PREMISES LIABILITY & FORESEEABLE HARM
July 21, 2021
According to a recent study from the National Safety Council, more than 8 million individuals were treated in emergency rooms for fall-related injuries in 2019 alone. Property owners in Massachusetts have a legal duty of care to keep their property in reasonably safe conditions for lawful visitors and guests. This may involve carrying out regular inspections, routine maintenance, timely repairs, and setting up warnings to alert visitors about any unsafe conditions on the premises. If you have been hurt in an accident on someone else's property, you have the right to hold the property owner liable and pursue fair compensation for your injuries.
Here at my firm, the Law Office of James A. Maniatis, I have the resources and necessary experience to assist and represent individuals pursuing a premises liability claim. As an experienced Massachusetts personal injury attorney, I will fight vigorously to protect your rights and help you seek rightful compensation to cover your medical expenses, lost wages and benefits, future medical treatment, and any additional pain and suffering.
My firm proudly serves clients in Shrewsbury, Southborough, Webster, Westborough, Northborough, Boylston, and Oxford, Massachusetts — so call today to schedule your own free case consultation.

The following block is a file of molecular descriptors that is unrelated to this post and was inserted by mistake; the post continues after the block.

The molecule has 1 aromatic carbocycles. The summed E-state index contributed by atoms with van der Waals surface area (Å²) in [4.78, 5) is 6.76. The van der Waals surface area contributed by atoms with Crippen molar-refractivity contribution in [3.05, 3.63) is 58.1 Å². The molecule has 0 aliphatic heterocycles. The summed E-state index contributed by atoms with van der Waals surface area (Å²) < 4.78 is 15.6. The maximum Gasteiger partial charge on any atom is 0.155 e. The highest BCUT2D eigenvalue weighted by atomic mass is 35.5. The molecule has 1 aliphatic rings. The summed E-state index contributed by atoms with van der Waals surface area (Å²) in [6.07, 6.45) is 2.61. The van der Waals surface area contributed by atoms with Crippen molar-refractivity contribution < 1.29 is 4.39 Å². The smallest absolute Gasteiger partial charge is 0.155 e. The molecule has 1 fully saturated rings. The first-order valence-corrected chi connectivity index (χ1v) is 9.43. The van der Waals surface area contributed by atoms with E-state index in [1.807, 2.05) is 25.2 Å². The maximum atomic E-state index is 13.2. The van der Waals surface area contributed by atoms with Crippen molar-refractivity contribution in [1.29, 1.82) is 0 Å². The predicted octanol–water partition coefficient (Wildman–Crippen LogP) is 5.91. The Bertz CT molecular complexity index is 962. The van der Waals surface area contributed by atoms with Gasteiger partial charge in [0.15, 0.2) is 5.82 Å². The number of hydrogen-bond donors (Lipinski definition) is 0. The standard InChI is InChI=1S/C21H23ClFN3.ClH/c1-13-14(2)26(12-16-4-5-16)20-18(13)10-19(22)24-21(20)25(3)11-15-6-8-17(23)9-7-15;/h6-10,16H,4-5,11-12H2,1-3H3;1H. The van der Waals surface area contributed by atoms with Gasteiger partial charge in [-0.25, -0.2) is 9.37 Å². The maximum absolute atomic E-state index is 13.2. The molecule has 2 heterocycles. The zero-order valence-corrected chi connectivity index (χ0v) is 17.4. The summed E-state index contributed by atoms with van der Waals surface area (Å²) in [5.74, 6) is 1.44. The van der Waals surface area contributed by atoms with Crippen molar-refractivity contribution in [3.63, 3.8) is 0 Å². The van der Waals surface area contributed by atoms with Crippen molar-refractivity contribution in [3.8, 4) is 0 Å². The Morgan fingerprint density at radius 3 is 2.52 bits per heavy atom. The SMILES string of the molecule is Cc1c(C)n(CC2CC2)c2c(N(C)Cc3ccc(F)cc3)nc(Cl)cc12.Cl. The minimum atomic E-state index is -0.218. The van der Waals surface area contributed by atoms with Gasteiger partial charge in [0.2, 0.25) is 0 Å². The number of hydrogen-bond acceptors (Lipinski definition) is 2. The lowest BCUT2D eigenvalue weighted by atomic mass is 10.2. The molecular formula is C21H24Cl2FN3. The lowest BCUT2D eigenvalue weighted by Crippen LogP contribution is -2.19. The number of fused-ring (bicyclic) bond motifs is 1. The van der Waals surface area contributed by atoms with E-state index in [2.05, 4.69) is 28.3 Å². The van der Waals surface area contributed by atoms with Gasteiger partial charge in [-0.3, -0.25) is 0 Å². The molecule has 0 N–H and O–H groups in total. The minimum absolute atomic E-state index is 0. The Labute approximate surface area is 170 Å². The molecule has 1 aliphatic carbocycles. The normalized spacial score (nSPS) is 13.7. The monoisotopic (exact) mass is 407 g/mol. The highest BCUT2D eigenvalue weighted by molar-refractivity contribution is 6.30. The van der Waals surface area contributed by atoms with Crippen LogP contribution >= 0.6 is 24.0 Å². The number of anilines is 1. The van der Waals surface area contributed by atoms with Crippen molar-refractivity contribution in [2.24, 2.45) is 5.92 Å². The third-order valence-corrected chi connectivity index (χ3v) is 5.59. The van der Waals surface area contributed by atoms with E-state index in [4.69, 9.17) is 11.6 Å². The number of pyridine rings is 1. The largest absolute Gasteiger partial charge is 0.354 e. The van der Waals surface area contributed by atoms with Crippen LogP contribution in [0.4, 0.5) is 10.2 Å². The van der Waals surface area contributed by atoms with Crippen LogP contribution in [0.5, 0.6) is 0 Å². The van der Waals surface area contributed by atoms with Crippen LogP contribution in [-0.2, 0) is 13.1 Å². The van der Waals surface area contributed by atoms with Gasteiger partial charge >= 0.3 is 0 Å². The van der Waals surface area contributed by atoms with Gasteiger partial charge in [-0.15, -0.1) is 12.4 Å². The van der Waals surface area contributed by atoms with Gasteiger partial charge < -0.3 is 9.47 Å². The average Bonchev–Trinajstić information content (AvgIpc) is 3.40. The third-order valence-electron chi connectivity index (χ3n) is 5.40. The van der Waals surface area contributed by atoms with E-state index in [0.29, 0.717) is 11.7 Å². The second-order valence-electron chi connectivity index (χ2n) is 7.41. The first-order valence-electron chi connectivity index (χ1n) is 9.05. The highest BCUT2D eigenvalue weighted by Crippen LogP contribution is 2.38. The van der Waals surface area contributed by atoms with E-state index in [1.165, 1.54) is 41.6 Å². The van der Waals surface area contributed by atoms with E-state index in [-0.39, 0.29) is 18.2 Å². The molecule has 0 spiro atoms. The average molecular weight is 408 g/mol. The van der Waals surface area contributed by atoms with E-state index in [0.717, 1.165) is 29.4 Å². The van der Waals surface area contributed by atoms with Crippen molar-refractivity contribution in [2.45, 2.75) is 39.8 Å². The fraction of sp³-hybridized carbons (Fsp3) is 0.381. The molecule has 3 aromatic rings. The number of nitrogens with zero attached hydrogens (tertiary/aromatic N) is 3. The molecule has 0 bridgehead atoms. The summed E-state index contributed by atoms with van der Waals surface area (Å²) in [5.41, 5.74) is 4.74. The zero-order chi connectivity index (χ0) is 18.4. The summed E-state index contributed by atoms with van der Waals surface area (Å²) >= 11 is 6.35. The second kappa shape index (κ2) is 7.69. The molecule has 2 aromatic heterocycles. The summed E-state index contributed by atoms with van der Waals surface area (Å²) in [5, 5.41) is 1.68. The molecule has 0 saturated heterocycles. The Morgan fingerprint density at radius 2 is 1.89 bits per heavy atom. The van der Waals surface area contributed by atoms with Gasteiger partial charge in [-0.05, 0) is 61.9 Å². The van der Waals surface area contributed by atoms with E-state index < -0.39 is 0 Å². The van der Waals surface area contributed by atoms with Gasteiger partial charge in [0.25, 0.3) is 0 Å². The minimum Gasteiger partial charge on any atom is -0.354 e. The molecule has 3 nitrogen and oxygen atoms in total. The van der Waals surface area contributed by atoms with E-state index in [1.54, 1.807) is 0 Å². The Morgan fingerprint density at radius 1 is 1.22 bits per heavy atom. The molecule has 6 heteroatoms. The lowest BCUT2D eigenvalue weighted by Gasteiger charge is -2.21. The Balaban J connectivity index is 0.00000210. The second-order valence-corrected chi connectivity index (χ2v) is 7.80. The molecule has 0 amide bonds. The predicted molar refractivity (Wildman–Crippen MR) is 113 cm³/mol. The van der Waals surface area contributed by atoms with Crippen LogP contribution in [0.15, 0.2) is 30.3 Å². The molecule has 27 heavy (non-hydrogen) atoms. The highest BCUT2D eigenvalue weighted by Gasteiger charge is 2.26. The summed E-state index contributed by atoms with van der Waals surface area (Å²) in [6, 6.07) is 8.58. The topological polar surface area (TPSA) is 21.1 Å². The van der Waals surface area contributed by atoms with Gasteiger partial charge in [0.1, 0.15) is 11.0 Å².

PREMISES LIABILITY LAWS
Premises liability is a legal concept that is used in personal injury cases where a person becomes injured in an accident on someone else's property due to a dangerous, defective, or unsafe condition on the property. Under Massachusetts premises liability laws, an injured person can make legal claims to seek financial compensation if their injuries occurred due to a hazardous defect or unsafe condition on the property.
STATUTE OF LIMITATIONS
Under Massachusetts General Laws Chapter 260 Section 2A, an injured person has up to three years from the date of the accident or injury to commence a premises liability action against the at-fault party in civil court.
Foreseeable harm is a legal concept that is used to describe potential harm, accident, or injury, whereby a reasonable person may be able to predict or anticipate the harmful consequences of their actions. Under negligence law, every person has the duty to act reasonably to avoid foreseeable risks of physical injury to other people.
HOW IT APPLIES TO PREMISES LIABILITY
As mentioned earlier, property owners owe a legal duty of care to keep their property in a reasonably safe condition. In considering whether a duty is owed, certain harms may be regarded as "foreseeable."
For instance, if a staircase is broken, it is foreseeable that a guest entering the house could fall and harm themselves. Therefore, it is the property owner's responsibility to keep the premises safe and repair the broken staircase. A person who causes foreseeable harm to another person is usually liable for the full magnitude of the victim's injuries.
FORESEEABLE VS. UNFORESEEABLE